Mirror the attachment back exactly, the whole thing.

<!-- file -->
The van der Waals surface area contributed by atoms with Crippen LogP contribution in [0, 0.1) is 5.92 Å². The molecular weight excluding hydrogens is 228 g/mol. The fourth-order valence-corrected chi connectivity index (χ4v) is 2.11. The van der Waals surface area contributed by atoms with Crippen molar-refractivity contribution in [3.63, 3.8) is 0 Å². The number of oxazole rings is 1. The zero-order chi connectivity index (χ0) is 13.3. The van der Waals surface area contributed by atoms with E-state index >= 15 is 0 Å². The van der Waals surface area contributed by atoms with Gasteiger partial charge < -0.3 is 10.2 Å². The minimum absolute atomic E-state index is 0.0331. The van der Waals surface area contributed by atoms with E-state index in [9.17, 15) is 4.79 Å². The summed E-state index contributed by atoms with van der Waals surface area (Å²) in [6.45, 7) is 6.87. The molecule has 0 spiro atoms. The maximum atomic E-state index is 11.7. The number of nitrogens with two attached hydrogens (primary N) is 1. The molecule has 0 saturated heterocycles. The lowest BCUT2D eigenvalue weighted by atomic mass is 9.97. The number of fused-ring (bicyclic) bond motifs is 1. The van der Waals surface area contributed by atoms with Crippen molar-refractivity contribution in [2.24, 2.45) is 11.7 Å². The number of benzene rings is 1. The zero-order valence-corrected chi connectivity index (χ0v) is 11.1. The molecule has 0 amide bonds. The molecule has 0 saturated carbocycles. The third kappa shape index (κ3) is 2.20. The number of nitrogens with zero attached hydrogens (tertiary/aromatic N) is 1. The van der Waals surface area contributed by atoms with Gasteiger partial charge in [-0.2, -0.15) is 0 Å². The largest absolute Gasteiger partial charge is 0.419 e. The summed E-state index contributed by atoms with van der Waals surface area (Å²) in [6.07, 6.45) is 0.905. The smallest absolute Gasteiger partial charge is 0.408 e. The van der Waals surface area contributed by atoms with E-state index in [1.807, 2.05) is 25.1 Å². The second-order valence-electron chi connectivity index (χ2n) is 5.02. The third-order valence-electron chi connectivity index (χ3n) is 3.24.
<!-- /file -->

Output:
The van der Waals surface area contributed by atoms with Crippen LogP contribution in [0, 0.1) is 5.92 Å². The molecular weight excluding hydrogens is 228 g/mol. The fourth-order valence-corrected chi connectivity index (χ4v) is 2.11. The van der Waals surface area contributed by atoms with Crippen molar-refractivity contribution in [3.63, 3.8) is 0 Å². The number of oxazole rings is 1. The zero-order chi connectivity index (χ0) is 13.3. The van der Waals surface area contributed by atoms with E-state index >= 15 is 0 Å². The van der Waals surface area contributed by atoms with Gasteiger partial charge < -0.3 is 10.2 Å². The minimum absolute atomic E-state index is 0.0331. The van der Waals surface area contributed by atoms with E-state index in [9.17, 15) is 4.79 Å². The summed E-state index contributed by atoms with van der Waals surface area (Å²) in [6.45, 7) is 6.87. The molecule has 0 spiro atoms. The maximum atomic E-state index is 11.7. The number of nitrogens with two attached hydrogens (primary N) is 1. The molecule has 0 saturated heterocycles. The lowest BCUT2D eigenvalue weighted by atomic mass is 9.97. The number of fused-ring (bicyclic) bond motifs is 1. The van der Waals surface area contributed by atoms with Crippen molar-refractivity contribution in [2.24, 2.45) is 11.7 Å². The number of benzene rings is 1. The zero-order valence-corrected chi connectivity index (χ0v) is 11.1. The molecule has 0 amide bonds. The molecule has 0 saturated carbocycles. The third kappa shape index (κ3) is 2.20. The number of nitrogens with zero attached hydrogens (tertiary/aromatic N) is 1. The van der Waals surface area contributed by atoms with Gasteiger partial charge in [-0.2, -0.15) is 0 Å². The largest absolute Gasteiger partial charge is 0.419 e. The summed E-state index contributed by atoms with van der Waals surface area (Å²) in [6.07, 6.45) is 0.905. The smallest absolute Gasteiger partial charge is 0.408 e. The van der Waals surface area contributed by atoms with E-state index in [1.807, 2.05) is 25.1 Å². The second-order valence-electron chi connectivity index (χ2n) is 5.02. The third-order valence-electron chi connectivity index (χ3n) is 3.24.